Monday, 5 January 2009

'Guide to the Unprotected': Victorian women and finance

Lee Jackson has just put a new e-text on his amazing Victorian London website. It's the 1874 Guide to the Unprotected in Every-day Matters Relating to Property and Income by 'a Banker's Daughter'.

Who were the 'unprotected'? The answer was 'widows and single ladies, and all young people'. There was a good reason to be so careful to exclude married women, since the legal doctrine of 'coverture' meant that before 1870, married women were not able to own their own property. Instead, they were subsumed under their husband's legal identity: in the words of jurist William Blackstone,
By marriage, the husband and wife are one person in law: that is, the very being or legal existence of the woman is suspended during the marriage, or at least is incorporated and consolidated into that of the husband.
Consequently, all the couple's property was legally the husband's, from the wife's inheritance and earnings to the clothes she wore. The Married Women's Property Act of 1870 had given wives limited rights to keep money earned or inherited after the marriage, but it was still assumed that any major financial dealings would be the responsibility of the husbands who 'protected' them.

The change in the law was the result of two pressures upon Parliament. First, there were feminist campaigns for such an Act, given the obvious unfairness of the law of coverture - especially where a marriage was unhappy or broke down. (Imagine being reduced to poverty by a husband who gambled and drank your wages away while living with another woman, for example). Second, local ratepayers objected to having to pay poor relief to women whose earnings had been taken by drunken or deserting husbands, leaving the parish to support them and their children. Letting those wives keep their wages seemed likely to save money, especially as the Act made women responsible along with their husbands for the upkeep of their children.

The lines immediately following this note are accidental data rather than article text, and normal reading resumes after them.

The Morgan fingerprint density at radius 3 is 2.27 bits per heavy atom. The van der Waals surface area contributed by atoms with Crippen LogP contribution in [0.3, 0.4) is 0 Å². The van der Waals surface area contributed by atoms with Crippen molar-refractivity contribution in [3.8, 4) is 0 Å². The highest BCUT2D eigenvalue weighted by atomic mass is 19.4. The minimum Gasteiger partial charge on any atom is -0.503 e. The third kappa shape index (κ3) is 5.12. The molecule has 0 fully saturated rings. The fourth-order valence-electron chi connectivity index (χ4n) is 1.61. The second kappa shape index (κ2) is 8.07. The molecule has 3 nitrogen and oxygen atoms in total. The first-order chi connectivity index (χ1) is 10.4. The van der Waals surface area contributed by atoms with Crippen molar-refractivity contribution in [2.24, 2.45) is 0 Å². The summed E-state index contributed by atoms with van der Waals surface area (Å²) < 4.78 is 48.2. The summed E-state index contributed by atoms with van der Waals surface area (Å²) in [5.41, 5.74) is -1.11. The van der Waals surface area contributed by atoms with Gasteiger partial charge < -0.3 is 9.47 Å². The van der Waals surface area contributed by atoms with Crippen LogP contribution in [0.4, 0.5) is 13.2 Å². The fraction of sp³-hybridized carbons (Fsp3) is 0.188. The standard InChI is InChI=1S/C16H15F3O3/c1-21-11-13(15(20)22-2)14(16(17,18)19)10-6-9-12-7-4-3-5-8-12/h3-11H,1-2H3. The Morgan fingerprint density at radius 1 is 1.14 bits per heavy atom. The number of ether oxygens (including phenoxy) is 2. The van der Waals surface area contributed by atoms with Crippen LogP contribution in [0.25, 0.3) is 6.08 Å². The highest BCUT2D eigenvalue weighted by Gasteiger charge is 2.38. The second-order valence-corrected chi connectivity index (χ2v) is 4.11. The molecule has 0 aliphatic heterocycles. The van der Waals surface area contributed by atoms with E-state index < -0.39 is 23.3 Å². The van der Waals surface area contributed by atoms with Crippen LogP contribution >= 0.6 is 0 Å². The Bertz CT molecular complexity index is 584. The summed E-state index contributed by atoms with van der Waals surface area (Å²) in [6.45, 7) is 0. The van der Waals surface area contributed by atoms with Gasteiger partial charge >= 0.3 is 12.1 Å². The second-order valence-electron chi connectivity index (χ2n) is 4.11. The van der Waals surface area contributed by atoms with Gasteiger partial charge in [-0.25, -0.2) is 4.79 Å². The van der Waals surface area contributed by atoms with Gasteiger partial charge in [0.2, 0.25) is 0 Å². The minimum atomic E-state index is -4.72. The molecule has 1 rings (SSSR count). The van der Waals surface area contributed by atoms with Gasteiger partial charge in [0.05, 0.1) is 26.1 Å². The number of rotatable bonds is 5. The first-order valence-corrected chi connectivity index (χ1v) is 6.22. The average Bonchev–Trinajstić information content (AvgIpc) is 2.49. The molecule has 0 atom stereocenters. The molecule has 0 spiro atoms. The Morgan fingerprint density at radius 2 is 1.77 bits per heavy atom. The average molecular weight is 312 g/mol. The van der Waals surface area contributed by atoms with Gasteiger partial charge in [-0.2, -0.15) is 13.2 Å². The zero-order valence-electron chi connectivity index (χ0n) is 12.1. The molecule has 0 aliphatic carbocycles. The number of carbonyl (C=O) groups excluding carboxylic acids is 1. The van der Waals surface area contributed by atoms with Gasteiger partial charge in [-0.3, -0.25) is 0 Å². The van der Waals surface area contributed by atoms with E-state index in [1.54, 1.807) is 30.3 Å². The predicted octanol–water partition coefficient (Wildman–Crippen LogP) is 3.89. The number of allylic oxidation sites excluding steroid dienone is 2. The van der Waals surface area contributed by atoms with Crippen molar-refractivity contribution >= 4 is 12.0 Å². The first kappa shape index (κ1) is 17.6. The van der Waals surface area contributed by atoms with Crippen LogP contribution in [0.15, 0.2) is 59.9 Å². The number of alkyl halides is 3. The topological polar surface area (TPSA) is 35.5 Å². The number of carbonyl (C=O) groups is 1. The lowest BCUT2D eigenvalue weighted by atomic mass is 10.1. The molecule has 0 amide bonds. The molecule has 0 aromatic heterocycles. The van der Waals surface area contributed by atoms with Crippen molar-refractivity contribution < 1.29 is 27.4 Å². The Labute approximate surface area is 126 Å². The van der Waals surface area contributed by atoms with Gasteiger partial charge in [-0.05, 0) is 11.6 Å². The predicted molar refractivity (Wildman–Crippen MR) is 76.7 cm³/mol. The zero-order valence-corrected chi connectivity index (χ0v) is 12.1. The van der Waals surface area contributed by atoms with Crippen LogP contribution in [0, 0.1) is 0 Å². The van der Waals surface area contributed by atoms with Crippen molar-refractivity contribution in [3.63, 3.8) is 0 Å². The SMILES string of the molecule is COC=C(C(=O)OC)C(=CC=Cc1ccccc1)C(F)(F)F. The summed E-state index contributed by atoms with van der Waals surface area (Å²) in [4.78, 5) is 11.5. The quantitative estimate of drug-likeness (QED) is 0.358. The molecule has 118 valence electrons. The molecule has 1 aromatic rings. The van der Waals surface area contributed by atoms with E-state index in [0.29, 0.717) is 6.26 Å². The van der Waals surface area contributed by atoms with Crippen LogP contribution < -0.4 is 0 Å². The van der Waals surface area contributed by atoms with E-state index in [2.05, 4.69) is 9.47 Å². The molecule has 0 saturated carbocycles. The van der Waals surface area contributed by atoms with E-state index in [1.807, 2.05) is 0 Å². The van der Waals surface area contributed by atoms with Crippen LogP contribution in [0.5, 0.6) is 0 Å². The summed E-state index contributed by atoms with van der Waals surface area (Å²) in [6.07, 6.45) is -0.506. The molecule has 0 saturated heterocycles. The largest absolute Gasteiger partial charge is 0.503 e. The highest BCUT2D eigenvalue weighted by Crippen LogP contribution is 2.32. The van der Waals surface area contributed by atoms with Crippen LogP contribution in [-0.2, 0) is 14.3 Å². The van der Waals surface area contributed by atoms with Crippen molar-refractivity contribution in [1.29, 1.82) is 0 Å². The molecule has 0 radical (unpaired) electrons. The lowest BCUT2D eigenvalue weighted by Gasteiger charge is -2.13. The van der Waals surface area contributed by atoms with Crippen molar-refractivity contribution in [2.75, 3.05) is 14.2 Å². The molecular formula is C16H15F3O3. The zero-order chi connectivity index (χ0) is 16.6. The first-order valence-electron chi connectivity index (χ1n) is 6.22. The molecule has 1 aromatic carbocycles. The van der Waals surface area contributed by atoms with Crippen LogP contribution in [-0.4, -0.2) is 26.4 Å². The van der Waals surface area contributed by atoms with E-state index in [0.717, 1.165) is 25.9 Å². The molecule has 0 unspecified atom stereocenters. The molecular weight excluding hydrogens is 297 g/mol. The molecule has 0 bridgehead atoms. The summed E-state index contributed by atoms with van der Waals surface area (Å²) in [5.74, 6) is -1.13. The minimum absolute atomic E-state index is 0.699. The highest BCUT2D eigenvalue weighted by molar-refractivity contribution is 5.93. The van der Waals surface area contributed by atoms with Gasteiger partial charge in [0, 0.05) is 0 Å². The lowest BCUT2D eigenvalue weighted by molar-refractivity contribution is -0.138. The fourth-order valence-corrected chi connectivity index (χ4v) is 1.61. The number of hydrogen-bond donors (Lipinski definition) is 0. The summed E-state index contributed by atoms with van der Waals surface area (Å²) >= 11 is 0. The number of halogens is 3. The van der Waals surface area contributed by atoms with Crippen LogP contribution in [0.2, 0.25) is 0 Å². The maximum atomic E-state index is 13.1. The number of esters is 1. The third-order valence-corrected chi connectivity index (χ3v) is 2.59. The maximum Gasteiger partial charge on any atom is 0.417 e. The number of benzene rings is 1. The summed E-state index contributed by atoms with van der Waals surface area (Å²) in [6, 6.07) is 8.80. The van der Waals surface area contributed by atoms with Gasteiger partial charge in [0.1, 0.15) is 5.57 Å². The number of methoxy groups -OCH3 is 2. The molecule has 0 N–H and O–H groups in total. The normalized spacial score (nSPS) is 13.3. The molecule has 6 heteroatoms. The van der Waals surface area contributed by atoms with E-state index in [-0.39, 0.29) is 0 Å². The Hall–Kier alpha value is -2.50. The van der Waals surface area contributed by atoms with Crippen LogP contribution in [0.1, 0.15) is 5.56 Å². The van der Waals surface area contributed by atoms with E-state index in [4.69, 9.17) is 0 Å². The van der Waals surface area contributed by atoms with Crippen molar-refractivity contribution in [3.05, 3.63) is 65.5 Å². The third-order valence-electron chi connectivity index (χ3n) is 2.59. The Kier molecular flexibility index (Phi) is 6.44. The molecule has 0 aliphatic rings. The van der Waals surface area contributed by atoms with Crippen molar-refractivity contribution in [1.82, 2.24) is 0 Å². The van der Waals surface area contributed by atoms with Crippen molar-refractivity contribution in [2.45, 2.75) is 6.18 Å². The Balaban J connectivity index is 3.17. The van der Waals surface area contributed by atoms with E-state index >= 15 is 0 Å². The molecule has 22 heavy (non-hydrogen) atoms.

More significant change finally came in 1882, with the second Married Women's Property Act. Wives were now allowed to buy, sell and own property.

'Protection', then, could better be understood as a euphemism for male control over a woman's money. The 'unprotected' woman at whom the book was aimed was one who in reality enoyed a very fundamental protection denied to married women and those financially dependent upon fathers: the ability to control her own property and income so that she could feed and support herself rather than relying on a perhaps cruel, neglectful or feckless man. The infantilising effect of the legal and cultural barriers to female financial independence is apparent from these comments in the Preface:
Ladies rarely have any business to attend to before they attain the age of twenty-one. They are usually older, when, through their father's or their husband's death, they find themselves possessed of money of their own, and are then first called upon to act. They naturally feel shy and awkward, at that time of life, in asking such a simple question as, How am I to draw a Cheque? How should I write to my Banker to send me some money?

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